Changpeng "CZ" Zhao, founder and CEO of exchange giant Binance, welcomed the “stress test” of withdrawals on his exchange, addressing the surging user redemption requests from the platform in a tweet on Tuesday.
“Business as usual for us,” CZ said. “Some days we have net withdrawals; some days we have net deposits.”
Early Tuesday, surging outflows prompted Binance to halt user withdrawals in USDC stablecoin temporarily, adding to the speculation and anxiety among crypto investors already rattled by this year’s market turmoil.
But just before noon ET (17:00 UTC), Binance tweeted that the "$USDC withdrawals are back online."
The exchange had characterized the withdrawal pause as resulting from a swap transfer between the Paxos-issued Binance USD stablecoin and USDC that needed U.S. banks to be open.
At press time, there are some $1.2 billion of USDC in Binance’s exchange reserves, according to blockchain data intelligence platform Nansen.
Binance delisted USDC with other stablecoins from its trading platform in September in a controversial move to consolidate trading pairs to USDT and Binance USD, the exchange’s own stablecoin issued by Paxos.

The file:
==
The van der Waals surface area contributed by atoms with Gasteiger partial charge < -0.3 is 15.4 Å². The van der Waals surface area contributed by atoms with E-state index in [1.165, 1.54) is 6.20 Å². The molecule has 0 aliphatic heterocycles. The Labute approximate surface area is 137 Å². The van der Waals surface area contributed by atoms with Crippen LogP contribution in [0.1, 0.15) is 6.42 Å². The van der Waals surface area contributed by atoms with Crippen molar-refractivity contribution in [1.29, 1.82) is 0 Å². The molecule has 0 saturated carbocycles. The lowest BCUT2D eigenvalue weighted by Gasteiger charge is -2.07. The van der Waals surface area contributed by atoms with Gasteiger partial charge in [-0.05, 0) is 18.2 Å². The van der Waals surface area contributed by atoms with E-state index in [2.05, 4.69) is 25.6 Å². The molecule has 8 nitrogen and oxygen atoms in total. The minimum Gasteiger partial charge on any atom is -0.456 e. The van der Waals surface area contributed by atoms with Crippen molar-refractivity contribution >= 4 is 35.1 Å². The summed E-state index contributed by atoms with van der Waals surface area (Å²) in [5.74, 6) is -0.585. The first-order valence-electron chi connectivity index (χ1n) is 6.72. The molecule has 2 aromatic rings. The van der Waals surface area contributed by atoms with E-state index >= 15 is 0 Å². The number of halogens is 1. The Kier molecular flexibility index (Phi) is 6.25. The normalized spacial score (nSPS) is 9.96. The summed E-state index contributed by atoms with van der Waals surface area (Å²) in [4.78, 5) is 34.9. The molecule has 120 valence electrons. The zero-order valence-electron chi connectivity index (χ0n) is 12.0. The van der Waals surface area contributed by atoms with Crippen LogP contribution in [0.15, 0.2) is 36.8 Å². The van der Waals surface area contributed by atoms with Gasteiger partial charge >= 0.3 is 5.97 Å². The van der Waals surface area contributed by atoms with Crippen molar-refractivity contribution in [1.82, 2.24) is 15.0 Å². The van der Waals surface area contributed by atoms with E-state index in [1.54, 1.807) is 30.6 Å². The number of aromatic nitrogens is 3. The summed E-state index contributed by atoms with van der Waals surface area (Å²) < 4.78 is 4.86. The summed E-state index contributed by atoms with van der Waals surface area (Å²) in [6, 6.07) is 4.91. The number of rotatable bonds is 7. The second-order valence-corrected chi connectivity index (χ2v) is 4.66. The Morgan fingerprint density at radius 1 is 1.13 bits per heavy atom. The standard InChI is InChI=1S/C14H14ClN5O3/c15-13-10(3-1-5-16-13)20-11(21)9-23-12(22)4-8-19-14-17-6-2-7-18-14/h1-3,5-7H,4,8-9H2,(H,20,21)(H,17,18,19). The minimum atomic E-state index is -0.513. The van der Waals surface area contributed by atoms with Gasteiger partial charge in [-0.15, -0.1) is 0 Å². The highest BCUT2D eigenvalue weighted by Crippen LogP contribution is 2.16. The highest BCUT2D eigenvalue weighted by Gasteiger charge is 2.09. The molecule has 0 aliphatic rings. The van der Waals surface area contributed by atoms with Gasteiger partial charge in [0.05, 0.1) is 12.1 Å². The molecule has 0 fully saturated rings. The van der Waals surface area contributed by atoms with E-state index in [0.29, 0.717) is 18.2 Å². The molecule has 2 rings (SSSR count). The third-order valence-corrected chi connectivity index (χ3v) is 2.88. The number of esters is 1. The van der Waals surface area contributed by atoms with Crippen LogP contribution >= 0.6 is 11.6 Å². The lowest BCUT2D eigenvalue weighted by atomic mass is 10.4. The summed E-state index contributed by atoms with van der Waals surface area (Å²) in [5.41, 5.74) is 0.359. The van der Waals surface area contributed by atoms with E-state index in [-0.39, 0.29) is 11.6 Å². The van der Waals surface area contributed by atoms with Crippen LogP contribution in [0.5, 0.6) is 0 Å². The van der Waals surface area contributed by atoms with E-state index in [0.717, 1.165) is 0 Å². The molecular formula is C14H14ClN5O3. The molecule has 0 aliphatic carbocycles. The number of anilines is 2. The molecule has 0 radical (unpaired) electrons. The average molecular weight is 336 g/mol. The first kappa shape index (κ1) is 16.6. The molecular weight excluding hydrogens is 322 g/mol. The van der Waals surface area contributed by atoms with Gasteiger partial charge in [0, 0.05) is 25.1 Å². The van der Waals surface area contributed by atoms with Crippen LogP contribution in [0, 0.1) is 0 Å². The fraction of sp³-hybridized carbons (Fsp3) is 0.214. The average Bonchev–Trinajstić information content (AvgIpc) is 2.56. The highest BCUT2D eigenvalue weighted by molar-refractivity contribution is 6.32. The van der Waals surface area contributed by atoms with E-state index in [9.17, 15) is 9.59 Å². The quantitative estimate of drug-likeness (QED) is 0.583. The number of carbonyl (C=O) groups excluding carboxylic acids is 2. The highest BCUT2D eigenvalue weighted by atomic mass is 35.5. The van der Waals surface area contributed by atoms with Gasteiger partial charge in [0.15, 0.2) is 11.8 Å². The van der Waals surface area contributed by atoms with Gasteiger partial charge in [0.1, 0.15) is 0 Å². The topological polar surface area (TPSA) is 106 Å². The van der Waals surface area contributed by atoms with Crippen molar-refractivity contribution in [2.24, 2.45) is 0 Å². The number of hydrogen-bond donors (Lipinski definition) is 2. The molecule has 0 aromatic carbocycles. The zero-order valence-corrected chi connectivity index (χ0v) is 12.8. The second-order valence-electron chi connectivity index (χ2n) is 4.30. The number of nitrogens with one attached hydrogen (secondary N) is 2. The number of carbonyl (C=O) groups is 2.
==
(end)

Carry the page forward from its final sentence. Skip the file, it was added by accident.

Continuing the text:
Withdrawals from Binance, the world’s largest exchange by trading volume, surged Monday amid growing concerns about its reserves at a time when investors are extremely wary about centralized exchanges given the swift collapse of rival exchange FTX. At one point Tuesday, net outflows – the difference of assets leaving and arriving to the exchange – reached $2.5 billion, Nansen data showed.
However, the exchange saw a sudden $1.5 billion net inflow in just an hour, according to data by Nansen.
Still, a net $3.8 billion of digital assets have left Binance in the past seven days, which is significant but not alarming in comparison to about $60 billion of digital assets deposited on the exchange.
“I think some retail investors are freaking out because of the FUDs over Binance, but it seems to me the total amount is not that big,” Hochan Chung, head of marketing at crypto research firm CryptoQuant, said. FUD stands for “fear, uncertainty and doubt” – a catch-all term used by crypto traders to signify speculation carrying a negative taint.
The leader in news and information on cryptocurrency, digital assets and the future of money, CoinDesk is a media outlet that strives for the highest journalistic standards and abides by a strict set of editorial policies. CoinDesk is an independent operating subsidiary of Digital Currency Group, which invests in cryptocurrencies and blockchain startups. As part of their compensation, certain CoinDesk employees, including editorial employees, may receive exposure to DCG equity in the form of stock appreciation rights, which vest over a multi-year period. CoinDesk journalists are not allowed to purchase stock outright in DCG.
Learn more about Consensus 2023, CoinDesk’s longest-running and most influential event that brings together all sides of crypto, blockchain and Web3. Head to consensus.coindesk.com to register and buy your pass now.